It lies towards the lower epidermis and consists of round, oval, or irregular and thin-walled parenchymatous cells. These cells are loosely packed and have large intercellular spaces and air cavities. These contain a few chloroplasts. The mesophyll forms a compact mass of cells around the veins or bundles. Spongy parenchyma helps in the exchange of gases and water vapours through the intercellular spaces and air cavities which are in direct communication with the outer atmosphere through the stomata. These also help to some extent in the manufacture of food.
4. Vascular Bundles
Each vascular bundle consists of xylem and phloem.
Xylem lies towards the upper epidermis and consists of vessels, tracheids, xylem parenchyma, and wood fibres.
Phloem lies towards the lower epidermis and consists of sieve tubes, companion cells,and phloem parenchyma.
Xylem helps in the conduction and distribution of water and mineral salts to the leaf. Phloem translocates manufactured food from the leaf to the storage organs and other regions of the plant body.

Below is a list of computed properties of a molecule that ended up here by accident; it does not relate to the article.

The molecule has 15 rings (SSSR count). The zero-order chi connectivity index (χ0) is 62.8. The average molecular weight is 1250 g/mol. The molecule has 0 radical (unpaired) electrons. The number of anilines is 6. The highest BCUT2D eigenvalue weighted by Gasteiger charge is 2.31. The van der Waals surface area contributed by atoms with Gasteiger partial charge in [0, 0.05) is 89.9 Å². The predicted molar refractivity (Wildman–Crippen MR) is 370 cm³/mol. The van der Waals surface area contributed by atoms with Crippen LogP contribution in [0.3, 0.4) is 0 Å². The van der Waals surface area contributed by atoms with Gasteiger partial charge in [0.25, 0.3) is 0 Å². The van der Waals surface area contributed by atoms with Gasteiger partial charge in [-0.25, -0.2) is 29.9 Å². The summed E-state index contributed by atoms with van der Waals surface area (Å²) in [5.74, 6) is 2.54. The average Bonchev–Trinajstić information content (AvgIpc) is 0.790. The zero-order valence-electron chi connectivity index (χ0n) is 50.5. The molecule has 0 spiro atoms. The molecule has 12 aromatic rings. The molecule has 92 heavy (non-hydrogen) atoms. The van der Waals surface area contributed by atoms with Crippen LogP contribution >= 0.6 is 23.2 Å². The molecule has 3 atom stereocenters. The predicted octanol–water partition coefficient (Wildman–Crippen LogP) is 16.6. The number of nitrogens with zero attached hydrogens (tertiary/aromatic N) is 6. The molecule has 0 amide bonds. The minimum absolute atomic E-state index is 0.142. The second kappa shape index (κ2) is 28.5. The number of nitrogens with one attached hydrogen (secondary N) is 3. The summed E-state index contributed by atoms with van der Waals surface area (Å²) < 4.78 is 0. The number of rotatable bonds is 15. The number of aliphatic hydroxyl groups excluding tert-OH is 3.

The vascular bundles are surrounded partially or completely by a layer of thick-walled parenchymatous cells known as bundle sheath.
Transverse Section of Leaf: Monocotyledonous/ Isobilateral Leaf
A typical monocot leaf (Maize) in the transverse section shows the following structues:
There is no difference in the upper and the lower epidermis. Stomata occur on both surfaces and are surrounded by dumb-bell-shaped guard cells. Leaves with stomata on both surfaces are called amphistomatic leaves. The epidermis is made of compact cells which lack chloroplasts. In the upper epidermis, some cells become large-sized and are called bulliform or motor cells. These cells have large vacuoles containing water. These are supposed to play a role in rolling and unrolling of the mature leaves. According to another view, they are supposed to help in unrolling of leaf during its development.
It is not differentiated into palisade and spongy parenchyma. These cells are almost spherical with small inter cellular spaces. These cells contain chloroplasts.